I’m not a flag-waver and never have been, but I don’t mind saying this: The United States are home to some of the greatest music traditions in the world.  I came to particularly appreciate this while traveling in France.  They’ve got trad music in Brittany, a bit of Basque music down in the Basque country, and some authentically Parisian styles, but most of the rest is just ‘European’ — a couple thousand years of influence blended together into no particular regional style.  Here in the States, we have two great things going for folk music: immigrant populations from around the world, and a huge country with a high degree of geographic isolation.  It’s a perfect recipe for diverse and distinct musical styles to emerge.  So we get Cape Breton stuff in New England, Scots-Irish influenced old-time in Appalachia, African spirituals in the Southeast, Cajun music in Louisiana, Native American styles throughout the plains, Tex-Mex conjunto in the Southwest, Hawaiian guitar on the islands, to say nothing of jazz, the blues, rock and roll, swing, and on and on.  If you can’t find traditional American-born music that you like, then you truly haven’t tried very hard.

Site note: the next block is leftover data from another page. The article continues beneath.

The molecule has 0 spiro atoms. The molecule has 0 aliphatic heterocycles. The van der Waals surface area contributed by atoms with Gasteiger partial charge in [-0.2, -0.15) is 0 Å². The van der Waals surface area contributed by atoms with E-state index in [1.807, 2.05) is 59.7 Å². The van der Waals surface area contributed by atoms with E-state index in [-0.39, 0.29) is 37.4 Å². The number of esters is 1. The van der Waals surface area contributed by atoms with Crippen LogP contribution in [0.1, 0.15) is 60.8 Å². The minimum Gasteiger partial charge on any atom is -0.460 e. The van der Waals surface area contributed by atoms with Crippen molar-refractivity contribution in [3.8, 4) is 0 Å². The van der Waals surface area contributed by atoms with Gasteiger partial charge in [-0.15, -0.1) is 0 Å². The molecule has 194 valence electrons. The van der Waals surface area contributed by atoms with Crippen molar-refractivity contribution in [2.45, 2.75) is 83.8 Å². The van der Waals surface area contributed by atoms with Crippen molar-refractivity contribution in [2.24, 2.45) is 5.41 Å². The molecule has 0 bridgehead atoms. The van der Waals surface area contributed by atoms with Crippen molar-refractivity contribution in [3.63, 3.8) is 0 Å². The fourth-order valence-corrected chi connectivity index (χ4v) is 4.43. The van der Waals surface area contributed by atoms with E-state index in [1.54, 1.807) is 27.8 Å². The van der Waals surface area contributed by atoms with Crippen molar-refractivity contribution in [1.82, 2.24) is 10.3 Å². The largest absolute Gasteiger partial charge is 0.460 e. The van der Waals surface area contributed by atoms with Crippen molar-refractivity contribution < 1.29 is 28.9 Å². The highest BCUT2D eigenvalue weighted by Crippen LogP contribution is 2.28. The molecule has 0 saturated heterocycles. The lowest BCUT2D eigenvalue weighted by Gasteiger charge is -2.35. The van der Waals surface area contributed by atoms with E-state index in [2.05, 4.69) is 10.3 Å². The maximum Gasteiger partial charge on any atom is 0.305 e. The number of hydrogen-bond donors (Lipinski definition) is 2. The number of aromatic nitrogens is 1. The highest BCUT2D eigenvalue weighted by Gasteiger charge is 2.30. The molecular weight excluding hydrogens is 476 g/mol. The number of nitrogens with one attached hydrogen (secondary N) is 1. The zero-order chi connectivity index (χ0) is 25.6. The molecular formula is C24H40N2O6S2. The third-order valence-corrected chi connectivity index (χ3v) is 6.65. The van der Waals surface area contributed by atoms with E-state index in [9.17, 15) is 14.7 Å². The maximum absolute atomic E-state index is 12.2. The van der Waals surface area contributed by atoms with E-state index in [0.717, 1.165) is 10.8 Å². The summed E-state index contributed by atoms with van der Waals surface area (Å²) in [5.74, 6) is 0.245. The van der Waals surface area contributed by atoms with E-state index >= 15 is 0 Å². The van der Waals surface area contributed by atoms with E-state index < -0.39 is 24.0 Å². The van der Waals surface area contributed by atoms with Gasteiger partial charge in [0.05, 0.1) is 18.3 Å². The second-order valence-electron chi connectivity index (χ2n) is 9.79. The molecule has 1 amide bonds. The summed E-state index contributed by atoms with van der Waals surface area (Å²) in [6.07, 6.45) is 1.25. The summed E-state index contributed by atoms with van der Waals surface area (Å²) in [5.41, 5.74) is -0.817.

Which means that exploring American folk music can easily be a lifetime pursuit, and is for a lot of people.  It’s as deep a rabbit hole as you care to make it.  You can casually pick up a Smithsonian Folkways compilation and skim the surface of a lot of things, or you can spend the rest of your life in East Kentucky learning everything there is to know about a handful of particular musicians.

As for Cajun music, I’ve only barely started dipping into it.  I’ve long been aware of it, always liked the bits of which I was aware, but never really put my toes very far into the water.  That started to change for me in France, of all places.  On a night out in Paris, I ended up at a punk club dancing to the sounds of Sarah Savoy and the New Francadians.  They do their share of traditional Cajun, but also cross into the classic country music that I’ve been performing the last few years.  But instead of Hank Williams, it was Hank Williams translated into Cajun French.  The Parisian punks loved it, and I did, too.

So I did some homework.  I already had some of the real 1920s and 1930s vintage Cajun from the early days of recording: bands like the Hackberry Ramblers, scratchy old recordings with no bass tones and indistinct vocals.  So I decided to fast-forward to the folk revival, and picked up The Balfa Brothers Play Traditional Cajun Music.  While the title may lack creativity, the music more than makes up for it.  It is, without question, dance music.  The rhythms are smooth and slippery, the vocals pained and unrestrained, the accordion rich and booming.  It has quickly become one of my favorite albums, both to listen and dance to.

I don’t know how far down the Cajun rabbit hole I’ll venture.  As with old-time music, it’s bottomless. But if you’re looking to dip in, this album is about the best place to start that I can imagine.